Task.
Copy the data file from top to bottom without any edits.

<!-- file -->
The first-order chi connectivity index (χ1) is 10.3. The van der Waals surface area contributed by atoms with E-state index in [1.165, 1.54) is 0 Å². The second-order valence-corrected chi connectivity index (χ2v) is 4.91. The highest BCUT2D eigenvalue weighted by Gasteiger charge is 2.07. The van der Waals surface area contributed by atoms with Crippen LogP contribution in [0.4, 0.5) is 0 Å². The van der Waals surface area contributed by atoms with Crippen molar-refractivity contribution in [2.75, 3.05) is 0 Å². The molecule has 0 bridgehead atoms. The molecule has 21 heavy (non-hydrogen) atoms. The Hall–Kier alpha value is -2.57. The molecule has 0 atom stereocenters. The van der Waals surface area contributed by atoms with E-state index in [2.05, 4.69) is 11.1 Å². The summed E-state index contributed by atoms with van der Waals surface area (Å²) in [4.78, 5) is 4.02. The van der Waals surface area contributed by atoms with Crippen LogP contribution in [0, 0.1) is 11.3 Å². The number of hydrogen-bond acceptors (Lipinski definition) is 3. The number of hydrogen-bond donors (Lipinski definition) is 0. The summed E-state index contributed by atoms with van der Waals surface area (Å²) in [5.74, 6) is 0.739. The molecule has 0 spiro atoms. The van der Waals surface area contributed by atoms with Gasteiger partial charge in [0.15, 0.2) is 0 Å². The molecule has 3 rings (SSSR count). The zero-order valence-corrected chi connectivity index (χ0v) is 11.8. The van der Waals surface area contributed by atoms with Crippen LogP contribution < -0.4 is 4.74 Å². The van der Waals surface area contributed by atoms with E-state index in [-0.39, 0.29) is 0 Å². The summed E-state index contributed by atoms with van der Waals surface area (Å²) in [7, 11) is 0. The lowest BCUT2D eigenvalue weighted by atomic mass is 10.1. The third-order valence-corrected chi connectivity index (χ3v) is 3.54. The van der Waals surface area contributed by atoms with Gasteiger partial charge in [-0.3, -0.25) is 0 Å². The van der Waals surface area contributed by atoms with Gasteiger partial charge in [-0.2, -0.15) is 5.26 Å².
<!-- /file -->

The first-order chi connectivity index (χ1) is 10.3. The van der Waals surface area contributed by atoms with E-state index in [1.165, 1.54) is 0 Å². The second-order valence-corrected chi connectivity index (χ2v) is 4.91. The highest BCUT2D eigenvalue weighted by Gasteiger charge is 2.07. The van der Waals surface area contributed by atoms with Crippen LogP contribution in [0.4, 0.5) is 0 Å². The van der Waals surface area contributed by atoms with Crippen molar-refractivity contribution in [2.75, 3.05) is 0 Å². The molecule has 0 bridgehead atoms. The molecule has 21 heavy (non-hydrogen) atoms. The Hall–Kier alpha value is -2.57. The molecule has 0 atom stereocenters. The van der Waals surface area contributed by atoms with E-state index in [2.05, 4.69) is 11.1 Å². The summed E-state index contributed by atoms with van der Waals surface area (Å²) in [4.78, 5) is 4.02. The van der Waals surface area contributed by atoms with Crippen LogP contribution in [0, 0.1) is 11.3 Å². The number of hydrogen-bond acceptors (Lipinski definition) is 3. The number of hydrogen-bond donors (Lipinski definition) is 0. The summed E-state index contributed by atoms with van der Waals surface area (Å²) in [5.74, 6) is 0.739. The molecule has 0 spiro atoms. The van der Waals surface area contributed by atoms with Gasteiger partial charge in [0.15, 0.2) is 0 Å². The molecule has 3 rings (SSSR count). The zero-order valence-corrected chi connectivity index (χ0v) is 11.8. The van der Waals surface area contributed by atoms with Crippen LogP contribution < -0.4 is 4.74 Å². The van der Waals surface area contributed by atoms with E-state index in [-0.39, 0.29) is 0 Å². The summed E-state index contributed by atoms with van der Waals surface area (Å²) in [7, 11) is 0. The lowest BCUT2D eigenvalue weighted by atomic mass is 10.1. The third-order valence-corrected chi connectivity index (χ3v) is 3.54. The van der Waals surface area contributed by atoms with Gasteiger partial charge in [-0.3, -0.25) is 0 Å². The van der Waals surface area contributed by atoms with Gasteiger partial charge in [-0.2, -0.15) is 5.26 Å².